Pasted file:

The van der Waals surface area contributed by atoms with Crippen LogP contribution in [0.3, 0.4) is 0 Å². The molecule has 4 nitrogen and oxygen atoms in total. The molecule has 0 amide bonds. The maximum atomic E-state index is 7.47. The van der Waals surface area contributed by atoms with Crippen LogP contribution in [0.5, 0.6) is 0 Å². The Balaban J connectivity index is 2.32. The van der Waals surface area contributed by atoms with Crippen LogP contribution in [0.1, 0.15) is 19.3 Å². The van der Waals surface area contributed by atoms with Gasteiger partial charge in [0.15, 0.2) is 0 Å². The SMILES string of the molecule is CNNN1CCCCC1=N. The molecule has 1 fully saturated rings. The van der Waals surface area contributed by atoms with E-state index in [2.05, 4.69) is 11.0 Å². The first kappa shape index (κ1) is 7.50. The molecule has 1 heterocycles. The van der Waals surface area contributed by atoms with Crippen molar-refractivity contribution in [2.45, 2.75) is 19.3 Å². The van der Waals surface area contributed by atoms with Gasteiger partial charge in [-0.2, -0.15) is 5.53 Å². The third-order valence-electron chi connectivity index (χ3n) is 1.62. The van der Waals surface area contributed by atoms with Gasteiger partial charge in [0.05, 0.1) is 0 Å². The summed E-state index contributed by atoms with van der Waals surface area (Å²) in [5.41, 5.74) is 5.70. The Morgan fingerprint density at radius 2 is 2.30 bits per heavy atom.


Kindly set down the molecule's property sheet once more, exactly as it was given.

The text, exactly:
The van der Waals surface area contributed by atoms with Crippen LogP contribution in [0.3, 0.4) is 0 Å². The molecule has 4 nitrogen and oxygen atoms in total. The molecule has 0 amide bonds. The maximum atomic E-state index is 7.47. The van der Waals surface area contributed by atoms with Crippen LogP contribution in [0.5, 0.6) is 0 Å². The Balaban J connectivity index is 2.32. The van der Waals surface area contributed by atoms with Crippen LogP contribution in [0.1, 0.15) is 19.3 Å². The van der Waals surface area contributed by atoms with Gasteiger partial charge in [0.15, 0.2) is 0 Å². The SMILES string of the molecule is CNNN1CCCCC1=N. The molecule has 1 fully saturated rings. The van der Waals surface area contributed by atoms with E-state index in [2.05, 4.69) is 11.0 Å². The first kappa shape index (κ1) is 7.50. The molecule has 1 heterocycles. The van der Waals surface area contributed by atoms with Crippen molar-refractivity contribution in [2.45, 2.75) is 19.3 Å². The van der Waals surface area contributed by atoms with Gasteiger partial charge in [-0.2, -0.15) is 5.53 Å². The third-order valence-electron chi connectivity index (χ3n) is 1.62. The van der Waals surface area contributed by atoms with Gasteiger partial charge in [0.05, 0.1) is 0 Å². The summed E-state index contributed by atoms with van der Waals surface area (Å²) in [5.41, 5.74) is 5.70. The Morgan fingerprint density at radius 2 is 2.30 bits per heavy atom.